Ukai, or cormorant fishing, is a traditional method of river fishing that has been practiced in Japan for some 1300 years. This method involves fishermen using cormorant birds on leashes to catch sweetfish (such as the Ayu). Ukai is not as widespread as it once was, because it is no longer an economically viable form of fishing. However it has managed to preserve its traditions and is increasingly popular with tourists.
Ukai was very popular amongst the feudal loads from the Heian period (794-1185) right through to the Edo period (1603-1868). The fishing was patronized by the local ruler and later gained special recognition as it was also used to catch sweetfish for the Imperial family.
Nowadays, there are only a few people authorized to perform ukai, and it is protected under the Imperial Household Agency. Positions are usually inherited and passed on within each family.
When we go to watch Ukai, we usually visit Inuyama, on the south bank of the Kisogawa in northern Aichi. However ALC also visits (via the Japan Discovery Program) other nearby Cormorant Fishing destinations in central Japan such as Uji (on the Ujigawa just upstream from Uji Bridge) and Kyoto (Katsuragawa), the Hijikawa in Ozu (Ehime), and on the Nagaragawa below Gifu castle.
How is it done?
Ukai fishing requires a team, usually comprised of 3 members. The leader of the team is known as an “Usho”. The Usho guides and handles the cormorant birds as they catch the fish. He is accompanied in the boat by two other men, the “nakanori” (middle rider) and the “tomonori” (companion rider) who pick up the fish that are caught, paddle the boat and guide the rudder-oar. There are occasionally extra crew, though it is quite rare.
Each boat is usually about 13 meters (about 43 feet) in length. The boats are then paddled out onto the river after dark upstream of the fishing area (these days it is more common to see the boats taken upstream under the power of an outboard motor). As they begin their fishing run, the fishermen attract the fish by lighting bright burning fires in the metal baskets suspended from the front of their boat. The light is supplemented by either the sound of a drum or the beating of an oar against the side of the boat.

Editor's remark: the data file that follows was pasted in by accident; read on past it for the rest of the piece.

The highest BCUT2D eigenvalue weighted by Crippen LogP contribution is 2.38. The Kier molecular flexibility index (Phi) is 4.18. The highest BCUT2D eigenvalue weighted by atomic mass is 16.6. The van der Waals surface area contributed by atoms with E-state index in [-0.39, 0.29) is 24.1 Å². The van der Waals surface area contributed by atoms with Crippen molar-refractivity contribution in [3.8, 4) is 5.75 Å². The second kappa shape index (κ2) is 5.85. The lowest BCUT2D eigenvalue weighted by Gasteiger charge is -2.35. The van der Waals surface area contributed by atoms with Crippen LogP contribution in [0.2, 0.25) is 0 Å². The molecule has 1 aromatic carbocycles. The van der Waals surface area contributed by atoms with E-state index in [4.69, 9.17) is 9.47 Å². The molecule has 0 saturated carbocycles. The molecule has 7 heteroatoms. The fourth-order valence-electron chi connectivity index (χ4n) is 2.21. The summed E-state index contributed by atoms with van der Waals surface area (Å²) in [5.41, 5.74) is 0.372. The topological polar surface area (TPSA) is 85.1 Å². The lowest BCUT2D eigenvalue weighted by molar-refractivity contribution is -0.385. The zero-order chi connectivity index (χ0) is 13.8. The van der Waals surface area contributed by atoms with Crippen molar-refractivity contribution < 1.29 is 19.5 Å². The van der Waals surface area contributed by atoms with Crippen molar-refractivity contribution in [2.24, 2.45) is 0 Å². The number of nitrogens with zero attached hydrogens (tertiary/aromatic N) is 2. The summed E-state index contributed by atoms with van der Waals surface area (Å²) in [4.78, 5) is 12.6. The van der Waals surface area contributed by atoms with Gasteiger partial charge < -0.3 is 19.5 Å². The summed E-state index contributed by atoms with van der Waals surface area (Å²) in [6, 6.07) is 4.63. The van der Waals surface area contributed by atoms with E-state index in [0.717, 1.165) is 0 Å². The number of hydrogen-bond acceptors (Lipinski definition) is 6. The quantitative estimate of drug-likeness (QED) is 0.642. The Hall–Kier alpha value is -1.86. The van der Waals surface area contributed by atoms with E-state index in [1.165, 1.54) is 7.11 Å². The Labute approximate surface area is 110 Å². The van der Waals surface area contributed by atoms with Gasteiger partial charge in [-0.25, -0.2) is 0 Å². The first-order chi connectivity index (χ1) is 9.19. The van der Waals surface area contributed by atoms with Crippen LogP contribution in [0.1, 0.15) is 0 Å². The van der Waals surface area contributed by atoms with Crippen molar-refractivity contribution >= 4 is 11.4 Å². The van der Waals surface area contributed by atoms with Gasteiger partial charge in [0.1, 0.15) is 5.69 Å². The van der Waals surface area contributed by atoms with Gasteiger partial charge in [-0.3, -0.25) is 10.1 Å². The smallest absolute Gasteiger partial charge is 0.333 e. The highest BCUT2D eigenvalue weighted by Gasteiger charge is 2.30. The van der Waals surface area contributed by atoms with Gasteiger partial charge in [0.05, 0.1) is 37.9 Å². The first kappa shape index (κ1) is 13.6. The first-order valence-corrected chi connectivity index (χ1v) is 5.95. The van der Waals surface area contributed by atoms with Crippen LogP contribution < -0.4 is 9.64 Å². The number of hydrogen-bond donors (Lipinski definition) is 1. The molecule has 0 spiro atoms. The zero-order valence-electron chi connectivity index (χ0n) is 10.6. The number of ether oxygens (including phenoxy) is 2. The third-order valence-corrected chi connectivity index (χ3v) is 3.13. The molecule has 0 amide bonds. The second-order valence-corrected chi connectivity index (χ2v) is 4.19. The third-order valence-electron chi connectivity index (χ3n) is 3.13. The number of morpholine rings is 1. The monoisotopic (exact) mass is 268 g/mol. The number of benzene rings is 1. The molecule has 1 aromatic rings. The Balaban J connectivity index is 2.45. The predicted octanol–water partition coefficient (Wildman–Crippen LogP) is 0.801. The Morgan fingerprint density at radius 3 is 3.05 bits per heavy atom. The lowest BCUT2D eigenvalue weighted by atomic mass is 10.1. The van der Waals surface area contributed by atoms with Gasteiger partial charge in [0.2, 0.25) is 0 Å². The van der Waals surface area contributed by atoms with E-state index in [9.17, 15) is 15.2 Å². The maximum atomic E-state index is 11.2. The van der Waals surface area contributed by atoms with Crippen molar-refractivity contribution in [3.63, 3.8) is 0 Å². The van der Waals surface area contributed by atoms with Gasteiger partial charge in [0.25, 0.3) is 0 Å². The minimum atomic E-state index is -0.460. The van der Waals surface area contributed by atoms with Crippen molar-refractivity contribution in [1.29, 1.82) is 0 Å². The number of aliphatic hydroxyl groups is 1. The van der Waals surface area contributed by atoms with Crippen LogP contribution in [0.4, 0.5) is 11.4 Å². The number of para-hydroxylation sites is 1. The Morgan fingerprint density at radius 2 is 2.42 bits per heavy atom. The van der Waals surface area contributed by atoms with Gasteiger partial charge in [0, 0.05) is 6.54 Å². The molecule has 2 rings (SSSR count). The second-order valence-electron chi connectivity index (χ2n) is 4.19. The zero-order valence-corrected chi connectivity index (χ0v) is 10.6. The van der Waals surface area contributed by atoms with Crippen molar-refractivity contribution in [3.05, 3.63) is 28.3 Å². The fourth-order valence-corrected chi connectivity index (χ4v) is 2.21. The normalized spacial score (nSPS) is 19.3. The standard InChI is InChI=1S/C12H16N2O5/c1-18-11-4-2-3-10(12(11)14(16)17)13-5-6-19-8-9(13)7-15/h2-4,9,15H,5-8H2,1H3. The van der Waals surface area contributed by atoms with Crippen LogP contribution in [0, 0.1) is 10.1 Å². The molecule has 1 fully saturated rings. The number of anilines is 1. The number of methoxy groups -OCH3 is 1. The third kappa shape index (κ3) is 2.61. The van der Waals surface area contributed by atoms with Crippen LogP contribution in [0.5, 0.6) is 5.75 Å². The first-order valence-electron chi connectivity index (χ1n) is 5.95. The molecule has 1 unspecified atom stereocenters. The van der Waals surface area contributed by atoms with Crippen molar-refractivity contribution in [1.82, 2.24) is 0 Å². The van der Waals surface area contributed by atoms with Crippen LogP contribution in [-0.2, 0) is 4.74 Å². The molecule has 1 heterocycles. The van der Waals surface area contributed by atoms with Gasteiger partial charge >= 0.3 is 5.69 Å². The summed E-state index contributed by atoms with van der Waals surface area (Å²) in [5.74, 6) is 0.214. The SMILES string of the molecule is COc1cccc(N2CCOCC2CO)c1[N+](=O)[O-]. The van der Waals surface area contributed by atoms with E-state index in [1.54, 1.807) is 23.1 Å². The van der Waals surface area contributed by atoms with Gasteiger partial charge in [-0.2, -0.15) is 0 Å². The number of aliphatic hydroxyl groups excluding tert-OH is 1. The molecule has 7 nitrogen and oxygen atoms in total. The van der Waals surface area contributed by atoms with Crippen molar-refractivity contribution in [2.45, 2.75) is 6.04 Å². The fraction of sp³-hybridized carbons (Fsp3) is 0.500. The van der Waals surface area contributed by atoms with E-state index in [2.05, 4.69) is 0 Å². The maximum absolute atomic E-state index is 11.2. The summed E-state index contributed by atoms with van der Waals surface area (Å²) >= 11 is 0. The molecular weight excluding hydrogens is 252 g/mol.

The cormorant birds are then sent out into the water to catch the fish. Each bird is on a leash, and it requires particular skill by the Usho to prevent the leashes from becoming entangled as the birds dive repeatedly for their catch. The leash is attached to a small metal ring that is attached around the base of the cormorant’s neck.
Every time a cormorant manages to catch a fish, the Usho pulls them back into the boat and forces them to disgorge the fish. Why don’t the cormorants just eat the fish, you ask? Because the metal ring around the base of the cormorants neck is just large enough to let extremely small fish through, but too small to let a bird swallow any fish of the size that fishermen, tourists and imperial family members are hoping to eat.
Cormorant fishing usually uses sea cormorants from the coast of Ibaraki Prefecture. The life span of a wild cormorant is approximately 4 to 5 years, but the cormorants used in Ukai are well fed and cared for and are treated like family by the fishing masters. Their life span is 15 to 20 years.
The fishermen still wear the same traditional clothing as that which was worn by their ancestors – a straw skirt that repels water, a dark cotton kimono and the kazaorieboshi and the black linen cloth that is wrapped around the head to fend off sparks. Watching ukai is to become immersed in one of Japan’s oldest traditions.
One of the techniques used in Ukai is a technique called “Sougarami”. This method consists of six fishing boats lined up side by side to drive the sweetfish (usually Ayu) into shallow water so they can easily be caught. Calling out “Hou, Hou,” the cormorant fishing master – the Usho, the cormorants, and then the boats form one body and chase the Ayu.
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